By MICHAEL MAROT
AP Sports Writer
INDIANAPOLIS -- Indiana University is about to go on defense with the NCAA.
School officials are scheduled to go before the NCAA infractions committee Friday in Seattle over allegations of rules violations by former basketball coach Kelvin Sampson.
They will be trying to avoid additional penalties beyond the scholarship and recruiting restrictions the school imposed when the allegations came to light last year.
The case against Sampson was detailed in a 96-page report sent to the university in May and made public last week. The NCAA accuses Sampson of providing false and misleading information to investigators about more than 100 impermissible calls and knowingly violating NCAA recruiting restrictions imposed because of a previous phone-call scandal at Oklahoma.
What Indiana must do now is explain how all this happened while making the case it has endured enough punishment and made major changes through its buyout of Sampson's contract and reorganization of its athletic compliance staff.
A decision is not expected from the NCAA committee until at least late July.
"I felt the penalties that were self-imposed were significant and, of course, that's in addition to all the changes you just mentioned," university trustees president Stephen Ferguson told The Associated Press on Wednesday. "Those are significant changes, and I don't know what more the university could do."
Among the self-imposed penalties were Sampson's forfeiture of a $500,000 pay raise, the loss of one scholarship for 2008-09 and a one-year extension of the restrictions placed on Sampson and his staff.
Indiana bought out Sampson's contract in February for $750,000 and hired Tom Crean away from Marquette in April as his replacement.
According to the NCAA's report, Indiana officials agreed with most of the facts laid out by the NCAA.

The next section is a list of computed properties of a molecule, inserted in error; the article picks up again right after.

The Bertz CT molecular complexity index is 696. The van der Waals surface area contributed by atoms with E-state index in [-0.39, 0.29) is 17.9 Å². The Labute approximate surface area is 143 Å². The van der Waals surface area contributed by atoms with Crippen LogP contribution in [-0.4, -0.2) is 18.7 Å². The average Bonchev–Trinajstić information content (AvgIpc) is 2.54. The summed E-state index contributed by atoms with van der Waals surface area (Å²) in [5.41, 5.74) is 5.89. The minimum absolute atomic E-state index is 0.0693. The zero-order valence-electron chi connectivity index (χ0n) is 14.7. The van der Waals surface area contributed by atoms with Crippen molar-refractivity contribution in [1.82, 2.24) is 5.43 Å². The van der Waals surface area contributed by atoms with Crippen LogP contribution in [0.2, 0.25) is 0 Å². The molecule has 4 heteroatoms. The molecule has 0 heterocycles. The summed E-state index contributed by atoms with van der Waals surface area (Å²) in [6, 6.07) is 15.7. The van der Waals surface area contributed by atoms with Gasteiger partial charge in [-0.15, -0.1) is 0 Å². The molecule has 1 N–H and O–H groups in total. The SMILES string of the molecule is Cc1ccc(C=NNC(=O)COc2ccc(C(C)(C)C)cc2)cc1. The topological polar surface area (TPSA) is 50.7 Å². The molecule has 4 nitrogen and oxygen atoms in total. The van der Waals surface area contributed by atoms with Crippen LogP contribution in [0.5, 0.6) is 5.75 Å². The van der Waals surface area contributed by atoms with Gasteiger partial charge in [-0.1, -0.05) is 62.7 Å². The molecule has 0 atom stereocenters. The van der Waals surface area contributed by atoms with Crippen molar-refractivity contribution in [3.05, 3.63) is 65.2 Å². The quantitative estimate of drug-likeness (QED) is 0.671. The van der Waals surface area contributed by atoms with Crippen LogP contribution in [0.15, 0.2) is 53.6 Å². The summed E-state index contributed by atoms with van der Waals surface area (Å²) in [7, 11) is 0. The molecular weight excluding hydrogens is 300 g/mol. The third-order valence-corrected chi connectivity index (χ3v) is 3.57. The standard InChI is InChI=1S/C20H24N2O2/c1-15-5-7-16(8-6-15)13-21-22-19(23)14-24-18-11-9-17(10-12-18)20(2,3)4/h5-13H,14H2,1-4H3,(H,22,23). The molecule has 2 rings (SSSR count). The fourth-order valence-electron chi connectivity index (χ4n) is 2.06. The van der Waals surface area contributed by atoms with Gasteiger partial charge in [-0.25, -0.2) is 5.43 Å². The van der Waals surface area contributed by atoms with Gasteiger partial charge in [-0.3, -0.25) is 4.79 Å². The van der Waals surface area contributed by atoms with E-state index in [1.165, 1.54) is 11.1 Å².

But the university will likely have to answer questions on whether the alleged infractions should have been detected earlier and whether Sampson should have been fired when the allegations were raised last summer.
Those concerns have been debated for months by Hoosiers fans.
"When this all came up, I thought Sampson should have been on a short string already and I would have fired him right then," said Peter Obremsky, a former school trustee who was an IU basketball team captain in the 1950s. "Why he was hired, I can't answer that one. That would be Adam Herbert and the trustees, and I suppose Rick Greenspan was involved to some extent although I don't know how much."
Among the accusations are Sampson's participation in about 10 three-way calls. Former assistant Rob Senderoff is accused of making recruiting calls in the presence of Sampson and handing the phone to recruits and recruits' parents and coaches on recruiting trips, so they could speak to Sampson.
The NCAA banned all those practices when it handed down the Oklahoma punishment in May 2006.
Sampson has repeatedly denied he was knowingly involved in three-way calls, and Senderoff and Sampson both dispute the NCAA's contention that they did not tell investigators the whole truth.
But the NCAA cited interviews with seven recruits, some of whom said Sampson, Senderoff and a third person were all on the phone at the same time. Sampson has questioned the credibility of the witnesses because he contends they made mistakes on dates, times and certain events that were discussed.
Questions also have been raised about whether school officials should have known about the phone calls earlier.
The Indianapolis Star reported Wednesday that phone records show the three-way calls were marked on bills with the designation "3W." Sampson wrote to the NCAA committee in his response that he was surprised the compliance office had not notified him of those irregularities until last summer.
One problem with the billing is that the alleged handoffs Senderoff made to recruits only showed up as calls from coach-to-coach. Some Indiana supporters believe the compliance office and athletic department did their jobs adequately.
"The university did almost everything it could," former trustee Ray Richardson said. "A little better supervision in advance would have been helpful. But there is a presumption of innocence. I don't know when that certainty set in, but when it did, he (Sampson) should have been immediately disciplined, fired."
The question for Greenspan, who declined comment through an athletic department spokesman Wednesday, and other Indiana officials is whether they've done enough to avoid more serious penalties, such as a postseason ban.
Many Indiana supporters believe the basketball program has been penalized sufficiently.
"Looking at this from the outside, we self-reported, we imposed sanctions, we removed the coaches, we cooperated in every way possible with the investigation," school Trustee Philip Eskew said. "Obviously, the NCAA has the capability of getting more information than we did. But I think we've done a lot of things to rectify this situation, and I feel we've done everything we possibly can."